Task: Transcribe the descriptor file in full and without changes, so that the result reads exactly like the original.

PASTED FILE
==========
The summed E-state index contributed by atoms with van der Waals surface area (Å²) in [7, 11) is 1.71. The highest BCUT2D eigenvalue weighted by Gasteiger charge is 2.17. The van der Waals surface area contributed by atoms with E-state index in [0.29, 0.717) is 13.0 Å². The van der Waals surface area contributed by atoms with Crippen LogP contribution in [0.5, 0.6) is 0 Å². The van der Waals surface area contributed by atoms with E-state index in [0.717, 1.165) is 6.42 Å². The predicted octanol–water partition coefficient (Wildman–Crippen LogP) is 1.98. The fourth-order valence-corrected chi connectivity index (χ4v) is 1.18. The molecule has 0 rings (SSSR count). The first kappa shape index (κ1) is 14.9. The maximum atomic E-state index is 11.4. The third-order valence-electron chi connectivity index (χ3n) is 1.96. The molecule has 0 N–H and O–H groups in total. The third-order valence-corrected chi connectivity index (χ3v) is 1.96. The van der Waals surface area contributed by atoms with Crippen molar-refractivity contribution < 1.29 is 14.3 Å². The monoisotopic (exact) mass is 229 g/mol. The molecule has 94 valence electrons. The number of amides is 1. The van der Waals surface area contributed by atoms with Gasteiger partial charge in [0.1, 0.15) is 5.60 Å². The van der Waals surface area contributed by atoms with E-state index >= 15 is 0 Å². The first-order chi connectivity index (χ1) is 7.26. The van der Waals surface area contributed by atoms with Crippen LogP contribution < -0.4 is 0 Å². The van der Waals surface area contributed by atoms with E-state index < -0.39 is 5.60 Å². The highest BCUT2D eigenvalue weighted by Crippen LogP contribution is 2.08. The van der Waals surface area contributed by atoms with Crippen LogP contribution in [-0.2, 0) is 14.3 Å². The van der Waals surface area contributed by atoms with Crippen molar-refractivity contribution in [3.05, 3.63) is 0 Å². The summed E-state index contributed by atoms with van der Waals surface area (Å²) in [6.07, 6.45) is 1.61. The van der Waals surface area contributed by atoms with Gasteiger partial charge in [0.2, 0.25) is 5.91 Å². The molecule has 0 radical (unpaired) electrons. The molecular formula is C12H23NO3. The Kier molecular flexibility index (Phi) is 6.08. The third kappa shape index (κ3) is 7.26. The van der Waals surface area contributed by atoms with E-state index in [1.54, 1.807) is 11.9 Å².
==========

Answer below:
The summed E-state index contributed by atoms with van der Waals surface area (Å²) in [7, 11) is 1.71. The highest BCUT2D eigenvalue weighted by Gasteiger charge is 2.17. The van der Waals surface area contributed by atoms with E-state index in [0.29, 0.717) is 13.0 Å². The van der Waals surface area contributed by atoms with Crippen LogP contribution in [0.5, 0.6) is 0 Å². The van der Waals surface area contributed by atoms with E-state index in [0.717, 1.165) is 6.42 Å². The predicted octanol–water partition coefficient (Wildman–Crippen LogP) is 1.98. The fourth-order valence-corrected chi connectivity index (χ4v) is 1.18. The molecule has 0 rings (SSSR count). The first kappa shape index (κ1) is 14.9. The maximum atomic E-state index is 11.4. The third-order valence-electron chi connectivity index (χ3n) is 1.96. The molecule has 0 N–H and O–H groups in total. The third-order valence-corrected chi connectivity index (χ3v) is 1.96. The van der Waals surface area contributed by atoms with Crippen molar-refractivity contribution < 1.29 is 14.3 Å². The monoisotopic (exact) mass is 229 g/mol. The molecule has 94 valence electrons. The number of amides is 1. The van der Waals surface area contributed by atoms with Gasteiger partial charge in [0.1, 0.15) is 5.60 Å². The van der Waals surface area contributed by atoms with E-state index >= 15 is 0 Å². The first-order chi connectivity index (χ1) is 7.26. The van der Waals surface area contributed by atoms with Crippen LogP contribution < -0.4 is 0 Å². The van der Waals surface area contributed by atoms with E-state index < -0.39 is 5.60 Å². The highest BCUT2D eigenvalue weighted by Crippen LogP contribution is 2.08. The van der Waals surface area contributed by atoms with Crippen LogP contribution in [-0.2, 0) is 14.3 Å². The van der Waals surface area contributed by atoms with Crippen molar-refractivity contribution in [3.05, 3.63) is 0 Å². The summed E-state index contributed by atoms with van der Waals surface area (Å²) in [6.07, 6.45) is 1.61. The van der Waals surface area contributed by atoms with Gasteiger partial charge in [0.2, 0.25) is 5.91 Å². The molecule has 0 radical (unpaired) electrons. The molecular formula is C12H23NO3. The Kier molecular flexibility index (Phi) is 6.08. The third kappa shape index (κ3) is 7.26. The van der Waals surface area contributed by atoms with E-state index in [1.54, 1.807) is 11.9 Å².